Home sales fell again in August as homebuyers grapple with rising mortgage rates and prices
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LOS ANGELES – Sales of previously occupied U.S. homes fell for the third month in a row in August, as higher mortgage rates, rising prices and a dearth of properties on the market discouraged many would-be homebuyers.

Existing home sales fell 0.7% last month from July to a seasonally adjusted annual rate of 4.04 million, the National Association of Realtors said Thursday. That’s below the 4.10 million pace that economists were expecting, according to FactSet.

Sales slumped 15.3% compared with the same month last year.

The national median sales price rose 3.9% from August last year to $407,100, marking the third month in a row that the median price remained above $400,000.

“Home prices continue to march higher despite lower home sales,” said Lawrence Yun, the NAR’s chief economist. “Supply needs to essentially double to moderate home price gains.”

The shortage of homes for sale has kept the market competitive, driving bidding wars in many places, especially for the most affordable homes. About 31% of homes purchased last month sold for more than their list price, Yun said.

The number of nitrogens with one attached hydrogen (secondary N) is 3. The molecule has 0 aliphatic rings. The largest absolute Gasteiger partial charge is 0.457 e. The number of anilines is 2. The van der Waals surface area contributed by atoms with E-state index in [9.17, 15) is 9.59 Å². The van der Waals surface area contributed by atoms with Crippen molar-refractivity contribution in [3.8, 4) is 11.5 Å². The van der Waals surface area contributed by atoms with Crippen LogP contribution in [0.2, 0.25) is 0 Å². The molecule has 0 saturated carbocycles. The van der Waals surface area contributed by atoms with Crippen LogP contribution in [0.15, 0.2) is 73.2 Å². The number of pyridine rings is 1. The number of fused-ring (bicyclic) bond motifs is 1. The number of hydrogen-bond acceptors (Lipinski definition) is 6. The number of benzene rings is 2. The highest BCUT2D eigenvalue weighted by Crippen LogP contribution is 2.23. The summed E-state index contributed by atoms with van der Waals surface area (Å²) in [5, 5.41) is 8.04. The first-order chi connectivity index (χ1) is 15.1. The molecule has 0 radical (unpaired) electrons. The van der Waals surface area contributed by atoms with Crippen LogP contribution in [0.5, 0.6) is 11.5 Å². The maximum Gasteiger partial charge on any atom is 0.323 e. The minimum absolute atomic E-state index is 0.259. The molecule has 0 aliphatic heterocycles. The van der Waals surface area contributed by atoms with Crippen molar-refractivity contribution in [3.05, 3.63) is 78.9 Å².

All told, there were 1.1 million homes on the market by the end of last month, down 0.9% from July and 14.1% from August last year, the NAR said.

The latest housing market figures are more evidence that many house hunters are being held back by a persistently low inventory of homes for sale and rising mortgage rates.

Because home sales typically take about a month to be finalized once a contract is signed, transactions in August happened as the rate for a 30-year mortgage averaged just under 7%.

The weekly average rate on a 30-year home loan climbed jumped hit 7.23% last month, the highest level in more than 22 years, and has held above 7% since August, according to mortgage buyer Freddie Mac.

High rates can add hundreds of dollars a month in costs for borrowers, limiting how much they can afford in a market already unaffordable to many Americans. They also discourage homeowners who locked in those low rates two years ago from selling.

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